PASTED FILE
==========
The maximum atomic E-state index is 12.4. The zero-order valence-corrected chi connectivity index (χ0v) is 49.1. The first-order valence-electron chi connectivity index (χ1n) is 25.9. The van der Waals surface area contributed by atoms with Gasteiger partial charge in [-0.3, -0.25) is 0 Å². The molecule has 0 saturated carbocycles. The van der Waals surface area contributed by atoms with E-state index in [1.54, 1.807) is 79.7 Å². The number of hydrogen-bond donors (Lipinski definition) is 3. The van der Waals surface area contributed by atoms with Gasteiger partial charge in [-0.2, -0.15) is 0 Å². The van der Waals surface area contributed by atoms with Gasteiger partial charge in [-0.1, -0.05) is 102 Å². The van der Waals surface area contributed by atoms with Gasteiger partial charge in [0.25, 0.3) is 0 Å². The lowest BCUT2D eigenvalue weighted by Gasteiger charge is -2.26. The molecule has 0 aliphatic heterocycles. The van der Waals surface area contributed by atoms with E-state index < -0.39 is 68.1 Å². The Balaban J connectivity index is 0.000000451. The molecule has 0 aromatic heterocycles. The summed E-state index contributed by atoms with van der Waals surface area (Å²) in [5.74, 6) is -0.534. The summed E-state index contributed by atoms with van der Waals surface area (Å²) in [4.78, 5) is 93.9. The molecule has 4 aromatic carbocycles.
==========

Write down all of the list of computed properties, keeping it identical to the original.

The maximum atomic E-state index is 12.4. The zero-order valence-corrected chi connectivity index (χ0v) is 49.1. The first-order valence-electron chi connectivity index (χ1n) is 25.9. The van der Waals surface area contributed by atoms with Gasteiger partial charge in [-0.3, -0.25) is 0 Å². The molecule has 0 saturated carbocycles. The van der Waals surface area contributed by atoms with E-state index in [1.54, 1.807) is 79.7 Å². The number of hydrogen-bond donors (Lipinski definition) is 3. The van der Waals surface area contributed by atoms with Gasteiger partial charge in [-0.2, -0.15) is 0 Å². The van der Waals surface area contributed by atoms with Gasteiger partial charge in [-0.1, -0.05) is 102 Å². The van der Waals surface area contributed by atoms with Gasteiger partial charge in [0.25, 0.3) is 0 Å². The lowest BCUT2D eigenvalue weighted by Gasteiger charge is -2.26. The molecule has 0 aliphatic heterocycles. The van der Waals surface area contributed by atoms with E-state index < -0.39 is 68.1 Å². The Balaban J connectivity index is 0.000000451. The molecule has 0 aromatic heterocycles. The summed E-state index contributed by atoms with van der Waals surface area (Å²) in [5.74, 6) is -0.534. The summed E-state index contributed by atoms with van der Waals surface area (Å²) in [4.78, 5) is 93.9. The molecule has 4 aromatic carbocycles.